Self Defence 7: Isometric Exercise And Brime
Exercise without moving as muscle? Yes, of course. A tried and tested system – perhaps not to turn yourself into a man or woman of steel, but nevertheless an accepted and documented way of reviving much of your younger days’ tuning. There are many and varied training methods. When I worked in the London hospitals (so many years ago!) I was actively involved in Exercise Study. A passionate student of BRIME – Brief Repetitive Isometric Exercise, that was the ‘In Thing’! Isometric means ‘staying the same length when contracted’. The joint which the aimed-at muscle moves – does not move.
In the case of the quadriceps, which control the knee, nothing moves. The joint stays straight and firm. Of particular value for aiding quadriceps recovery, the schedule ran thus: In the case of ‘re-tuning’ the quadriceps, that big set of four muscles of the thigh, the front of the upper leg, start by lying down on your back. Put a largish weight – say several bags of sugar? – on your instep, where your shoe laces tie up. You want to find that weight which you can JUST straight-leg lift up three or four inches for exactly ten seconds before you simply HAVE to drop the leg down again.
“ - 8 - 9 – 10 little seconds” – collapse! To assess your maximum, start with quite a high weight, so you can reach the maximum poundage quickly. Don’t move up in small increments – you will tire your quadriceps too soon and get a false result. Lets say (for ease of my mathematics) that you could JUST manage 9 lbs. Fine. You are going to work with two-thirds of that total – 6 lbs. The isometric routine: Put a 6 lb weight on your instep. Lock your knee straight and – without any bending or sagging – raise your leg some three inches. Hold it tightly there while you count “ten little seconds” and then lower it down and rest relaxed for “ten little seconds”. Repeat this for seven times. So that you have raised and lowered seven times.
Finish. That is one exercise session. For that particular muscle group. The higher you keep your leg lifted, the easier the exercise is. For maximum effect, only raise it up a few inches. Don’t let the knee joint move! Studies have shown that seven repetitions are sufficient to achieve the desired result, over time, of developing, of strengthening a muscle, or set of muscles. I have to say though that I myself prefer to do ten repetitions. To play safe, I suppose, but there we are … Now that I am older and perhaps less focussed, I still have a happy-memoried love for isometrics. Not lying down and (re-)building my thighs. As a student of sutekki-shin-jutsu – walking stick personal protection (= self defence!) – my physical need is to tone-up my arm and chest muscles, so as to be able to deliver a powerful WHACK! should the need arise … So I use the karatetsu P.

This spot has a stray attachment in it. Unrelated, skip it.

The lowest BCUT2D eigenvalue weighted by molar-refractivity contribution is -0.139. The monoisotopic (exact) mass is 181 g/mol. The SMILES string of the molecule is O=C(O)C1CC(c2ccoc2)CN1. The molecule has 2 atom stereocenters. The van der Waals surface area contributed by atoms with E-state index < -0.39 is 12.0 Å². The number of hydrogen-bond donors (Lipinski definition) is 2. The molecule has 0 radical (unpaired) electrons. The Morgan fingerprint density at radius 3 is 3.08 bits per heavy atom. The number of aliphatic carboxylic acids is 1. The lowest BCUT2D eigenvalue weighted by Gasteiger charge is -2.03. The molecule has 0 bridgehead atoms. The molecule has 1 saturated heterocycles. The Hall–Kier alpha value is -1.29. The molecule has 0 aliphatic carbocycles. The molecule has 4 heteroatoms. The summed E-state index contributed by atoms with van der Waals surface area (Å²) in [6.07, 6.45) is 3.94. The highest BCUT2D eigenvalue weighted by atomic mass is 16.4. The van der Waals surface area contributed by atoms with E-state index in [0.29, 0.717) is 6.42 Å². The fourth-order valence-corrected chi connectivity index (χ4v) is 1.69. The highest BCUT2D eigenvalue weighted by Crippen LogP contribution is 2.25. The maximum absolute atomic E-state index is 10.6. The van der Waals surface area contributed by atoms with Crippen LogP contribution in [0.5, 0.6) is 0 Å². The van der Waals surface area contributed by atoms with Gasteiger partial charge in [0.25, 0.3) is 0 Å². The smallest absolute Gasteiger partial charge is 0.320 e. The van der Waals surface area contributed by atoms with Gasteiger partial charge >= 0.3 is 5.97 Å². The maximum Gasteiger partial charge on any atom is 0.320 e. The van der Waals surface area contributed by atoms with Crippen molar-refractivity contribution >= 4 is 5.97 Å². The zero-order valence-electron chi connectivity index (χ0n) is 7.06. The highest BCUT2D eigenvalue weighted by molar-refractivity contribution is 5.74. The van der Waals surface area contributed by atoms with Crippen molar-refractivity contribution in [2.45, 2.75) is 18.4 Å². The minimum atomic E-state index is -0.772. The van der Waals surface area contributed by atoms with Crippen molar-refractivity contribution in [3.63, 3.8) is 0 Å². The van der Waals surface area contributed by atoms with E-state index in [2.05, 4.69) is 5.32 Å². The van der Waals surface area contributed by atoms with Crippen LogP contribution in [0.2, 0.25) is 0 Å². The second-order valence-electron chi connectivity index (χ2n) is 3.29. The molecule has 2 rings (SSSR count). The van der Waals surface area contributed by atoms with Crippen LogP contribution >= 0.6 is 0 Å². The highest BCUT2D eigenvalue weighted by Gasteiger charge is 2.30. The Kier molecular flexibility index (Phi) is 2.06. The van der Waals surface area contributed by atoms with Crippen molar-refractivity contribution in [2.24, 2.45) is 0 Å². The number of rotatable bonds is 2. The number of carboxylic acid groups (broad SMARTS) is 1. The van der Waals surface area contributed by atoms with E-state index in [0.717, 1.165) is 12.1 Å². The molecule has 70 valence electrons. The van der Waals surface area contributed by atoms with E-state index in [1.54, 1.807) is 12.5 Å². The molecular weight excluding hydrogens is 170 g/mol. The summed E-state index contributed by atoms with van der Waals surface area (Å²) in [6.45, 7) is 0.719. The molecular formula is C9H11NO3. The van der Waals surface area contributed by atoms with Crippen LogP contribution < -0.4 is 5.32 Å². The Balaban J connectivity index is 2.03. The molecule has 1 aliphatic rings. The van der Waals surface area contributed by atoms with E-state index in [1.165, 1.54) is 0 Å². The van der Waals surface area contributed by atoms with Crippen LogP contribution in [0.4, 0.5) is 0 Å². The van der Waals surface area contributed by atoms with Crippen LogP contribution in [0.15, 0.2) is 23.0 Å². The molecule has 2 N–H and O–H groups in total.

each day. The Pocket Exercise Stimulator and Trainer, it stays in my breast or shirt pocket all the time, where I can easily draw it out and go through an isometric routine for my arms and pectorals. I actually carry my house key attached, for convenience. The PEST is shirt-pocket size, and cannot easily be lost, and is excellent for non-moving push – pull full-strength ten second isometric actions. I wouldn’t go so far as to say it is fun; but for my own personality as a martial artist with the need to be able to use a walking stick maximally, I am aware of the importance to keep my power ability ‘topped up’, as it were. [You never know when …] The PEST is actually the lightweight template from which one can make the actual kara-tetsu close quarter metal hand weapon. This of course is a prohibited item, and you would carry this in public at fullest risk of being arrested for being in possession of a dangerous weapon.
So if you get a PEST and decide to make a metal karatetsu, keep it in your house or grounds. Incidentally kara tetsu means “Empty Iron”. Back in the 80’s when I was younger and more vigorous (if you follow me …) Doreen my wife walked past me in the passage carrying a cup of coffee. As a ‘big tough Black Belt’ I decided to ‘attack’ her. As I grabbed her she smartly hit me on the knuckle with the saucer – Smack! It sharply hurt and in the instant dampened my ardour! ‘Nursing my wounds’ I retreated to the comfort of the sofa and thought – ‘How could one defend against a house intruder when armed only with a cup (and saucer) of coffee? A row of saucers on the wall? Shuriken throwing stars? Shaken stabbing rods?’ Thinking, thinking, thinking … A year later the Karatetsu was born! A metal hand held weapon specifically designed to powerfully defend oneself if attacked inside the home. Small, able to fit in a shirt pocket, in effect invisible till drawn in the instant. Able to drop an intruder in his tracks without warning him of your intention. So shaped as not to be grasped. With sharp corners able to cause severe depilating pain or, if necessary remove an eye … (His, of course!).
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